I just was google-stalking myself and found Robyn’s book report. It’s very well done. I’m not sure I could describe the plot of the book on camera better than she’s done. Bravo, Robyn!
I’m now just *days* away from the release of The Tycoon’s Daughter, the Treadwell book about Emma’s struggle with an eating disorder in the modeling industry. The book is very close to my heart, maybe more than all of the other Treadwell books in the series, because I think body image is such a profoundly important issue for young girls.
I’m sure this may be perceived as a bit of an inflammatory post because Little Monsters are quick to defend Lady Gaga, but knowing that, I’m going to post anyway.
Last year, when Lady Gaga was called out by the press for gaining weight before her European tour, she made a big deal about informing her fans that she suffered from an eating disorder, then didn’t publicly make any statement about seeking treatment, and suddenly appeared 30 lbs slimmer in photos again once her tour ended. I’m a fan of Lady Gaga’s music, but I felt that this behavior of hers was completely counter-intuitive to her “Born This Way” platform and sent an indisputably negative message to fans, male and female, about body weight.
Jennifer Lawrence recently caused a stir when she told Barbara Walters that she thinks it should be illegal for the media to call people fat, and while I’m a big supporter of freedom of speech, I do think that there should be fines for making derogatory statements that impact how youth view themselves and their peers. Ms. Lawrence’s point that radio stations and networks are fined for cuss words is a valid one: who do cuss words really hurt, anyway? Do they inspire healthy kids to go on diets, find ways to get their hands on drugs to stimulate weight loss, and manifest in ways to cause other negative behaviors, like cutting? If more celebrities were forthright about their own personal struggles with body image, they might inspire more young fans to seek help and get serious about getting healthy.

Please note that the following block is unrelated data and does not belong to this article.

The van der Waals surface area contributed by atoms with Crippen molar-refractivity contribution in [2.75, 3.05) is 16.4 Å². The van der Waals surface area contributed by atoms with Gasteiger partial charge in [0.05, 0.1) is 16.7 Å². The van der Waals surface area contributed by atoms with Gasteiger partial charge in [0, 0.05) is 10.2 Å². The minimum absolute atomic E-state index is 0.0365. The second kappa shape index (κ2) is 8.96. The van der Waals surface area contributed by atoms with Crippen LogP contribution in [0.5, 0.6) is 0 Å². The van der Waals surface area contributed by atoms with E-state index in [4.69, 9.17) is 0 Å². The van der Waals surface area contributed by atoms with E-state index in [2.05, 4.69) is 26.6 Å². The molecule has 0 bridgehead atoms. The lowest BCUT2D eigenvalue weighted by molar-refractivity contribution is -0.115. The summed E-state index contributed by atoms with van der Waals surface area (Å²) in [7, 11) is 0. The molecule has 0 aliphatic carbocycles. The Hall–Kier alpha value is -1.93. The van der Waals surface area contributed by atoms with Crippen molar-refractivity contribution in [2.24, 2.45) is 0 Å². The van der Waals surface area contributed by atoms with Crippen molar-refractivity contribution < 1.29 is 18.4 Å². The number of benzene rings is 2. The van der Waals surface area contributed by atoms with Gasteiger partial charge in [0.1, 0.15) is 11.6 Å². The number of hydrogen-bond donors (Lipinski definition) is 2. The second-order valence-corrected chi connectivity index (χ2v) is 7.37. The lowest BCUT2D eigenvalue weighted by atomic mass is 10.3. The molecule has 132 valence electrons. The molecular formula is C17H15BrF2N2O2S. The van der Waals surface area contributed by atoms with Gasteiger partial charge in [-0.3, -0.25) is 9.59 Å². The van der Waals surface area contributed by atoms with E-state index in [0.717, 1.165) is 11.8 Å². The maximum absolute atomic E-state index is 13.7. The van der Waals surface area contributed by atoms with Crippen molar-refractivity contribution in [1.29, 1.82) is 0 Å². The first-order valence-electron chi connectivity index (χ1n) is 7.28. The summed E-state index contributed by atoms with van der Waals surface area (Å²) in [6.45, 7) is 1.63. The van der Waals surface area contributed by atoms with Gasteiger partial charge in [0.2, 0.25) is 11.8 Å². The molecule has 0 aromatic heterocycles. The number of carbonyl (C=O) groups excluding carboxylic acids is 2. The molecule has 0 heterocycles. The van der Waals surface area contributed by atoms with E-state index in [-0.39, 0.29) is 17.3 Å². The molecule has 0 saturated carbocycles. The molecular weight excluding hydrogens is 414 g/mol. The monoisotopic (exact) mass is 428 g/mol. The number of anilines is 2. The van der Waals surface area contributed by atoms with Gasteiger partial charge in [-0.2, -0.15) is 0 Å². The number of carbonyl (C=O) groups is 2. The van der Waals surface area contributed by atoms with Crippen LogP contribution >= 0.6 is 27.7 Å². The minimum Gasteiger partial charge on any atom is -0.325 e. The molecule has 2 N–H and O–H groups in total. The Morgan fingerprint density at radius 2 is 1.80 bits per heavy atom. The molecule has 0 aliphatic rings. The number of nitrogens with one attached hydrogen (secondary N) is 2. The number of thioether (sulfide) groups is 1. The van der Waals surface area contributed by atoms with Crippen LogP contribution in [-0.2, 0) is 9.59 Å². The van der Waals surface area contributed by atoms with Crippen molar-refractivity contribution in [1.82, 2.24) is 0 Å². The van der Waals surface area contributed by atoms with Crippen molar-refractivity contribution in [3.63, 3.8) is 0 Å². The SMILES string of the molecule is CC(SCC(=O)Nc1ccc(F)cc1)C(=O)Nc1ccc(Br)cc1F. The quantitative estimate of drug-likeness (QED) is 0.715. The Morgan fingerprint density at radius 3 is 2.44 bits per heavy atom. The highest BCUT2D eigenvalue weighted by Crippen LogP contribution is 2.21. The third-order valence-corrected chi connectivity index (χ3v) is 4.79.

Kudos to Ke$ha for her honesty and courage. I hope the lovely people of Lemont, Illinois take good care of her. For anyone struggling with this issue who could use some good advice, here’s one of my absolute favorite stars, Demi Lovato, addressing kids in treatment at Timberline Knolls, where she, herself, received treatment: